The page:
Hepatitis B

What Is Hepatitis?

"Hepatitis" means inflammation of the liver. Toxins, certain drugs, some diseases, heavy alcohol use, and bacterial and viral infections can all cause hepatitis. Hepatitis is also the name of a family of viral infections that affect the liver; the most common types are Hepatitis A, Hepatitis B, and Hepatitis C.

What is the difference between Hepatitis A, Hepatitis B, and Hepatitis C?

Hepatitis A, Hepatitis B, and Hepatitis C are diseases caused by three different viruses. Although each can cause similar symptoms, they have different modes of transmission and can affect the liver differently. Hepatitis A appears only as an acute or newly occurring infection and does not become chronic. People with Hepatitis A usually improve without treatment. Hepatitis B and Hepatitis C can also begin as acute infections, but in some people, the virus remains in the body, resulting in chronic disease and long-term liver problems. There are vaccines to prevent Hepatitis A and B; however, there is not one for Hepatitis C. If a person has had one type of viral hepatitis in the past, it is still possible to get the other types.

What Is Hepatitis B?

Hepatitis B is a contagious liver disease that ranges in severity from a mild illness lasting a few weeks to a serious, lifelong illness. It results from infection with the Hepatitis B virus. Hepatitis B can be either "acute" or "chronic."

What Causes Hepatitis B?

Hepatitis B is caused by a virus. A virus is a germ that causes sickness. (For example, the flu is caused by a virus.) People can pass viruses to each other. The virus that causes hepatitis B is called the hepatitis B virus.

How is Hepatitis B spread?

Hepatitis B is spread when blood, semen, or other body fluid infected with the Hepatitis B virus enters the body of a person who is not infected. People can become infected with the virus during activities such as:

  • Birth (spread from an infected mother to her baby during birth)
  • Sex with an infected partner
  • Sharing needles, syringes, or other drug-injection equipment
  • Sharing items such as razors or toothbrushes with an infected person
  • Direct contact with the blood or open sores of an infected person
  • Exposure to blood from needlesticks or other sharp instruments

Can a person spread Hepatitis B and not know it?

Yes. Many people with chronic Hepatitis B virus infection do not know they are infected since they do not feel or look sick. However, they still can spread the virus to others and are at risk of serious health problems themselves.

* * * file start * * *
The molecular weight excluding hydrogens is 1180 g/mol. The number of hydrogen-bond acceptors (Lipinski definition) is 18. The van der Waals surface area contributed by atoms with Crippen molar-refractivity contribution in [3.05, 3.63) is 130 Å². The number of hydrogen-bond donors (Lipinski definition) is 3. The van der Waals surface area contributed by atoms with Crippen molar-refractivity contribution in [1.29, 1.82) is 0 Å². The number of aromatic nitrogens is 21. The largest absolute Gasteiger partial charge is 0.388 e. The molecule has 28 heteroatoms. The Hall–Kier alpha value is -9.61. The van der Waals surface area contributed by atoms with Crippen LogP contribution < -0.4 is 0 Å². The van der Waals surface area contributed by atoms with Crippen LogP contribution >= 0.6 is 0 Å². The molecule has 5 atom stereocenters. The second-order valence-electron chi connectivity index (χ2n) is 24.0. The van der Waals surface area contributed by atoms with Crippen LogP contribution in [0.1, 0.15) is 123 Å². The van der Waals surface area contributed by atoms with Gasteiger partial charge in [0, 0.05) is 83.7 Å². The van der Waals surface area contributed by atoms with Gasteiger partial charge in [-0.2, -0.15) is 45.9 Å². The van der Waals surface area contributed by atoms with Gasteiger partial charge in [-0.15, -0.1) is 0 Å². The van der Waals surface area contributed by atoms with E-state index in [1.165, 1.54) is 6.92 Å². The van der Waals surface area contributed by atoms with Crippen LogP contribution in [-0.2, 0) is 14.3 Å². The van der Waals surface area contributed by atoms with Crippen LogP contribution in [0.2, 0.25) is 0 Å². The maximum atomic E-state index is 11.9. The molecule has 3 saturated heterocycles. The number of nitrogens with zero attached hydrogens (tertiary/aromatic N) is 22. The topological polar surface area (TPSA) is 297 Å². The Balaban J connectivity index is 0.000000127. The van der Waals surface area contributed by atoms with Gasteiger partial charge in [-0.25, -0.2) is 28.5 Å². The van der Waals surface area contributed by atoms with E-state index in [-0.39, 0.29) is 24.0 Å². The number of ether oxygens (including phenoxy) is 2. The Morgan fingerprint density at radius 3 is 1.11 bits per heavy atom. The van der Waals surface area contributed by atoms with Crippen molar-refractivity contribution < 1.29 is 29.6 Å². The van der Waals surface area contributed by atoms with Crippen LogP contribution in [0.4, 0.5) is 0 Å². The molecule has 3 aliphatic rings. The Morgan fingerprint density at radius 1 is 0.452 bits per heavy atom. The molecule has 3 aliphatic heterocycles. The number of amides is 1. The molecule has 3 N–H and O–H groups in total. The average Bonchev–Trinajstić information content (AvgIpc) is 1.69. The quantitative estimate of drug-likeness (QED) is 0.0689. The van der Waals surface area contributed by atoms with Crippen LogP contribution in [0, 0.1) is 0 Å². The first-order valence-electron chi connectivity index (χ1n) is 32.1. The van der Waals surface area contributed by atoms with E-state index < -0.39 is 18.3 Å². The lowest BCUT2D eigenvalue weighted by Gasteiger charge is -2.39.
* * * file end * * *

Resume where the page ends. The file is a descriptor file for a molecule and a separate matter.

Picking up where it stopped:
Can Hepatitis B be spread through sex?

Yes. Among adults in the United States, Hepatitis B is most commonly spread through sexual contact and accounts for nearly two-thirds of acute Hepatitis B cases. In fact, Hepatitis B is 50-100 times more infectious than HIV and can be passed through the exchange of body fluids, such as semen, vaginal fluids, and blood.

Can Hepatitis B be spread through food?

Unlike Hepatitis A, it is not spread routinely through food or water. However, there have been instances in which Hepatitis B has been spread to babies when they have received food pre-chewed by an infected person.

What are ways Hepatitis B is not spread?

Hepatitis B virus is not spread by sharing eating utensils, breastfeeding, hugging, kissing, holding hands, coughing, or sneezing.

Who is at risk for Hepatitis B?

Although anyone can get Hepatitis B, some people are at greater risk, such as those who:

  • Have sex with an infected person
  • Have multiple sex partners
  • Have a sexually transmitted disease
  • Are men who have sexual contact with other men
  • Inject drugs or share needles, syringes, or other drug equipment
  • Live with a person who has chronic Hepatitis B
  • Are infants born to infected mothers
  • Are exposed to blood on the job
  • Are hemodialysis patients
  • Travel to countries with moderate to high rates of Hepatitis B

If I think I have been exposed to the Hepatitis B virus, what should I do?

If you are concerned that you might have been exposed to the Hepatitis B virus, call your health professional or your health department. If a person who has been exposed to Hepatitis B virus gets the Hepatitis B vaccine and/or a shot called "HBIG" (Hepatitis B immune globulin) within 24 hours, Hepatitis B infection may be prevented.

Can Hepatitis B be prevented?

Yes. The best way to prevent Hepatitis B is by getting the Hepatitis B vaccine. The Hepatitis B vaccine is safe and effective and is usually given as 3-4 shots over a 6-month period.

Find More Information

Content source: Division of Viral Hepatitis and National Center for HIV/AIDS, Viral Hepatitis, STD, and TB Prevention

Reviewed by athealth on February 5, 2014.